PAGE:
Why Study Celtic and Medieval Studies?
We offer a range of interrelated postgraduate programmes taught by experts across academic Schools in the College of Arts, Humanities and Business. This allows our students to develop detailed knowledge and essential skills in the particular disciplines, while also being able to engage fully in the wider academic community. The interdisciplinary expertise provides study opportunities across a range of relevant fields and languages, and language training includes Modern and Middle Welsh at all levels.
Staff at the School of Arts, Culture and Language include experts in Medieval and Early Modern English and French literature; Medieval Welsh literature and Celtic Studies; the languages and cultures of Germany, Italy, Iberia and China; and early musical culture. The School of History and Archaeology contributes expertise in Welsh, English and European history of relevant periods, as well as the prehistory of ‘Celtic’ Britain and Europe.
The core modules of each individual MA course ensure you develop an in-depth understanding of your chosen field, but the exact focus of the course of study (especially in the case of the final dissertation) will depend upon your particular interests. Whether you choose to specialise in Welsh, Celtic, British or European medievalism, whether your interests lie in Welsh or Irish prose, poetry and historiography, or Arthurian studies, you can choose from a wide range of optional modules, all supported by the superb resources of Bangor University Library and Archives collections.
We have close connections with many universities worldwide, especially in the USA and particularly with Welsh and Celtic Studies at Harvard University, with whom we have a PhD student exchange programme. We encourage our MA students to take advantage of many special opportunities to travel to conferences.
We are a bilingual university: it is possible to study a large number of our modules through the medium of Welsh and English, and written work may be submitted in either language. A full range of language classes are available at all levels, and students are encouraged to make full use of the opportunities to engage with the richness of the area’s linguistic environment, where a majority of people have Welsh as their first language.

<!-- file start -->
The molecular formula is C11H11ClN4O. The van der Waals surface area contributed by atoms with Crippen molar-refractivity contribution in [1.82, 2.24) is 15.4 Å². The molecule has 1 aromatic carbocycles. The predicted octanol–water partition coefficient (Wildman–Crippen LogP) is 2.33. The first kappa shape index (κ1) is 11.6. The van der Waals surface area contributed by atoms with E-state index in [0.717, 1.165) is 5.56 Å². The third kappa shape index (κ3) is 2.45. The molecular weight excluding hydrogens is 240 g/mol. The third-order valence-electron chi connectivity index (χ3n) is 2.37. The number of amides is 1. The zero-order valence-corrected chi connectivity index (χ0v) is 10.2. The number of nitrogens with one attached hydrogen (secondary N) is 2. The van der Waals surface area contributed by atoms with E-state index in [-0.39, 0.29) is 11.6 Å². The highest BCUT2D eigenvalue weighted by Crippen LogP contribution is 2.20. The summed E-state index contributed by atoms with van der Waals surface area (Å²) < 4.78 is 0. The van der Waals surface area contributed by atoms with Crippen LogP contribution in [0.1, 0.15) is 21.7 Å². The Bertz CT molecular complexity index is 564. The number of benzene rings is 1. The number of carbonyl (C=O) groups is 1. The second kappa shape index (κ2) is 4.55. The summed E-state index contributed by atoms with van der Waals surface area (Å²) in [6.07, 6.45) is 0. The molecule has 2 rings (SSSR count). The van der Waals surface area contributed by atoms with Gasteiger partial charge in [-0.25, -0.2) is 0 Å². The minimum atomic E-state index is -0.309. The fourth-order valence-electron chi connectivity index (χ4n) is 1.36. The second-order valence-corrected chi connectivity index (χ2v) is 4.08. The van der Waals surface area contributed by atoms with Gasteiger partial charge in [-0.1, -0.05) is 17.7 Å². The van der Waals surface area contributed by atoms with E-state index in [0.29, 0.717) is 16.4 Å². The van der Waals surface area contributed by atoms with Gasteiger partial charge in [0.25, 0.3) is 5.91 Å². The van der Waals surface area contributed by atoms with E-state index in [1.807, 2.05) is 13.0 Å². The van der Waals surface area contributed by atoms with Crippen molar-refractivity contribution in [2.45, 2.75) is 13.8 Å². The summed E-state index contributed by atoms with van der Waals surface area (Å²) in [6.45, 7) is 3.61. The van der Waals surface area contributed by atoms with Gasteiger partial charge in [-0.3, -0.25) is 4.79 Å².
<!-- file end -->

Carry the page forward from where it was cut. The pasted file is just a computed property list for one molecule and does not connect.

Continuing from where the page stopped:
Career Opportunities in Celtic and Medieval Studies
As well as being qualifications in their own right, these MA programmes provide an excellent foundation for further research at PhD level. Training in medieval palaeography and book history is one key skills area you can choose to develop, while there are regular opportunities to volunteer in our Archives and Special Collections or work with staff on a variety of projects. Our students organise the interdisciplinary annual ‘Medievalism Transformed’ conference, now in its 17th year.
The enhancement of knowledge and development of skills help strengthen your career prospects, preparing you for a wide variety of jobs inside or outside academia: e.g., as researcher, educator, journalist, arts/heritage officer, translator, or work in publishing, local government, etc.
You can enjoy teaching of a high standard delivered by true experts in their field. Take a look at our staff profiles to find out more.
Our Research in Celtic and Medieval Studies
The diverse and interdisciplinary natures of Celtic, Welsh, Arthurian and Medieval studies are well represented at Bangor University, drawing together research expertise across language, literature, history, archaeology and music.
Bangor University’s contribution to the growth of Welsh and Celtic scholarship, and Arthurian Studies has been recognised internationally since the foundation of the University in 1884. It was here that Sir John Morris-Jones compiled his monumental Welsh Grammar (1913), which forms the basis of the modern literary language, and the key editorial tradition of scholars such as Ifor Williams (Canu Aneirin, Canu Taliesin, etc.) continues to our times.
Bangor University has expertise across all major fields of Celtic literature, language and history, and staff include some of contemporary Wales’s leading writers and creative practitioners, in both prose, poetry and drama. The exceptionally rich archaeological landscapes of north-west Wales provide a natural focus for our research analysing past societies, their settlements and material culture from the late Mesolithic to the post-medieval.
Excellent research and teaching of Arthurian Studies has been cemented through the foundation of the University’s Centre for Arthurian Studies, serving as a hub for international research exchange through long-standing connections to the International Arthurian Society. Alongside the Stephen Colclough Centre for the History and Culture of the Book, and the R.S. Thomas Research Centre, it offers impressive resources, including rare editions, for researchers in all of these areas.